- Dish type
This classic Italian tiramisu is the only recipe you'll ever need! Luscious mascarpone cheese layered with espresso-soaked sponge fingers, with a touch of cognac or brandy.
1043 people made this
- 500g mascarpone cheese
- 6 eggs, separated
- 30 lady fingers
- 350ml espresso coffee, cooled
- 3 tablespoons sugar
- 4 tablespoons unsweetened cocoa powder
- 50ml cognac or brandy
MethodPrep:20min ›Extra time:4hr chilling › Ready in:4hr20min
- Add the sugar to the egg yolks. Beat well until the mixture is light and creamy. Add the mascarpone and half of the cognac or brandy, and beat well.
- With clean utensils, beat the egg whites until stiff. Fold the beaten egg whites into the mascarpone mixture.
- Pour espresso into a shallow dish along with the remaining cognac and 1 teaspoon of the cocoa powder. Stir well. Quickly dip each lady finger in the espresso mixture, working one at a time, and line the bottom of a glass dish, approximately 20cm round or square.
- Once the bottom of the dish is covered in an even layer of espresso-soaked lady fingers, top with 1/2 of the mascarpone mixture. Dust with 1/2 of the cocoa. Repeat with another lady finger layer, then finally the remaining mascarpone and a final dusting of cocoa powder.
- Chill in the fridge for about 4 hours, then serve!
Best Italian tiramisu
Reviews & ratingsAverage global rating:(54)
Reviews in English (11)
Really great, easy tiramisu. The only thing I'd point out is the first time I made it I followed the recipe exactly and found the lady fingers hadn't softened enough. So for attempt two I dunked them in the coffee and layered them but then I gradually added more coffee on top until they stopped soaking it up. It was for me much better this way.-27 Apr 2015
I LOVE TIRAMISU!!!!-16 Apr 2014
I loved this recipe it was so easy but looked amazing! I substituted the egg white with whipped double cream as I like a thick cream and it was totally delicious! My brother even liked it and he hates tiramisu! Will definitely be making this again.-21 Mar 2016
How to Make the Most Authentic and Best Italian Tiramisu [Recipe]
I had my first Tiramisu dessert in Germany in the mid 1980s and I have been on a mission to find the best tiramisu recipe ever since. Naturally, this creamy, fluffy dessert is a staple in practically every Italian restaurant in the world.
However, it is surprising how many different methods there are to prepare it. So what is the “traditional” tiramisu recipe? Where did we find our favorite tiramisu?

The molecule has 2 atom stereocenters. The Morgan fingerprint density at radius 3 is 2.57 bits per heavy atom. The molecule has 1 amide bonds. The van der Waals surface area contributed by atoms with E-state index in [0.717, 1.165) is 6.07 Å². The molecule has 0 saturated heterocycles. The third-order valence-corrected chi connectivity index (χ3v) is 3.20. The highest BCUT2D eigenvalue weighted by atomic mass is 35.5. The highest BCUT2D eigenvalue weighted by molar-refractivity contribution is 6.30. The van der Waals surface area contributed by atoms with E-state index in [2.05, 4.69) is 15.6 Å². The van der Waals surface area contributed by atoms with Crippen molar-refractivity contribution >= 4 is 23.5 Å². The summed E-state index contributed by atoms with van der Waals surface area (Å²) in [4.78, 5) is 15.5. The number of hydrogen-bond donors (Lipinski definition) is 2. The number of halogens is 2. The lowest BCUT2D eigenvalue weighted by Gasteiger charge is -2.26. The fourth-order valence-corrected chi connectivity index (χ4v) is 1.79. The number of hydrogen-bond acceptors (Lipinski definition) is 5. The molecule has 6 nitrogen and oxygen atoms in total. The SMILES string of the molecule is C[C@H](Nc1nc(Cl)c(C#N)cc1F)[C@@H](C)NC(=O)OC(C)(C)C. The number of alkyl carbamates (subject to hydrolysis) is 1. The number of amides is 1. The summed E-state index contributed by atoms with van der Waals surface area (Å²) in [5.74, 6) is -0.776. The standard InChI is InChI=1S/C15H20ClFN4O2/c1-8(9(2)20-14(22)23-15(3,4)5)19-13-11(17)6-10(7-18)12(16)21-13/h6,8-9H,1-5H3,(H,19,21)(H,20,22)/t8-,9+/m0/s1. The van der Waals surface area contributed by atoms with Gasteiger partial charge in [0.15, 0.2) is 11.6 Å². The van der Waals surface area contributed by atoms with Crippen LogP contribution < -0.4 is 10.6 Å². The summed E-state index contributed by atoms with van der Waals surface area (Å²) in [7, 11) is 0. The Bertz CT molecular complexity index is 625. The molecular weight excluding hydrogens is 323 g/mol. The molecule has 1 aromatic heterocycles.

After dozens of experiments, I've become obsessed with the bittersweet combination of crème de cacao and Cardamaro, a mild, wine-based amaro from Northern Italy. But tiramisu is all about customization! Feel free to swap the crème de cacao for other types of chocolate, coffee, or even nut-based liqueurs. The Cardamaro can be replaced with other mild amari, or dessert wines like vin santo or a sweet Marsala. The goal is to create an intense, bitter, and aromatic concoction, with just a whisper of sweetness. If alcohol isn't an option for you, try using a blend of coffee and hazelnut or almond milk spiked with chocolate syrup instead.
Best Tiramisu Recipe
T o make the best tiramisu recipe (ever) - it's more about following the process. And these are the three little pieces you can't skip:
For years I wouldn't even dream of making tiramisu. I was really chicken to try. But fate intervened and in my late 40's I married a wonderful man (after 9 years of being a single parent). But you want to know the first birthday cake he ever asked me to make? You guessed it! The one I was afraid the most! Tiramisu!
What was I gonna say!? I'm Italian. I'm supposed to know how to make one of the most popular Italian Cakes - in the history of EVER!
Well we're still blissfully married. The cake was/is awesome! It truly is the best tiramisu recipe !
Lady fingers usually are a big stopping point. BUT don't let them be. If your store doesn't have them - I have a very easy Lady Fingers Recipe . You don't have to make them *pretty*. They get covered up! So don't be shy to try.